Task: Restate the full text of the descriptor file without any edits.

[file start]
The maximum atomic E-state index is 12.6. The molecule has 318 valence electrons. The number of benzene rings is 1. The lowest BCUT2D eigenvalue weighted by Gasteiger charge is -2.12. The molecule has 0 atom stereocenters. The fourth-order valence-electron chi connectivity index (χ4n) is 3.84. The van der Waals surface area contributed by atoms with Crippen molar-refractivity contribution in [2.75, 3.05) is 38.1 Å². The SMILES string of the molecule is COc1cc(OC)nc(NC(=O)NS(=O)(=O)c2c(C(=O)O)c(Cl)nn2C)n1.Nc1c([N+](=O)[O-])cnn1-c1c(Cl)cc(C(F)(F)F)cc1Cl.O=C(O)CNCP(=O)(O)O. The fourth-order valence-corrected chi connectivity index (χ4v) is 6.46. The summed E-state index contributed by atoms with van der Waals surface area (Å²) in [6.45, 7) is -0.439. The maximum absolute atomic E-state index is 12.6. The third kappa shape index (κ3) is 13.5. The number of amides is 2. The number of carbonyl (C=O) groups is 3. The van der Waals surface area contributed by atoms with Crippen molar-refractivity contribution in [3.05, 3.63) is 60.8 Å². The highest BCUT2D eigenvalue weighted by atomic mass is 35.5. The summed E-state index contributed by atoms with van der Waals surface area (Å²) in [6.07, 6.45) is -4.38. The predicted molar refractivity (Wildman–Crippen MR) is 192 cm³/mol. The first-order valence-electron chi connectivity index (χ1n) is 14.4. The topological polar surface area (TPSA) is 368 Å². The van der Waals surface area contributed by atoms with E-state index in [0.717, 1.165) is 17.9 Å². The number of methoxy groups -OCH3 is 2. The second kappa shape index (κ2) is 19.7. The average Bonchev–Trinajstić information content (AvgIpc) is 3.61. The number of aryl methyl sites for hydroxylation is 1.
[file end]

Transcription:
The maximum atomic E-state index is 12.6. The molecule has 318 valence electrons. The number of benzene rings is 1. The lowest BCUT2D eigenvalue weighted by Gasteiger charge is -2.12. The molecule has 0 atom stereocenters. The fourth-order valence-electron chi connectivity index (χ4n) is 3.84. The van der Waals surface area contributed by atoms with Crippen molar-refractivity contribution in [2.75, 3.05) is 38.1 Å². The SMILES string of the molecule is COc1cc(OC)nc(NC(=O)NS(=O)(=O)c2c(C(=O)O)c(Cl)nn2C)n1.Nc1c([N+](=O)[O-])cnn1-c1c(Cl)cc(C(F)(F)F)cc1Cl.O=C(O)CNCP(=O)(O)O. The fourth-order valence-corrected chi connectivity index (χ4v) is 6.46. The summed E-state index contributed by atoms with van der Waals surface area (Å²) in [6.45, 7) is -0.439. The maximum absolute atomic E-state index is 12.6. The third kappa shape index (κ3) is 13.5. The number of amides is 2. The number of carbonyl (C=O) groups is 3. The van der Waals surface area contributed by atoms with Crippen molar-refractivity contribution in [3.05, 3.63) is 60.8 Å². The highest BCUT2D eigenvalue weighted by atomic mass is 35.5. The summed E-state index contributed by atoms with van der Waals surface area (Å²) in [6.07, 6.45) is -4.38. The predicted molar refractivity (Wildman–Crippen MR) is 192 cm³/mol. The first-order valence-electron chi connectivity index (χ1n) is 14.4. The topological polar surface area (TPSA) is 368 Å². The van der Waals surface area contributed by atoms with E-state index in [0.717, 1.165) is 17.9 Å². The number of methoxy groups -OCH3 is 2. The second kappa shape index (κ2) is 19.7. The average Bonchev–Trinajstić information content (AvgIpc) is 3.61. The number of aryl methyl sites for hydroxylation is 1.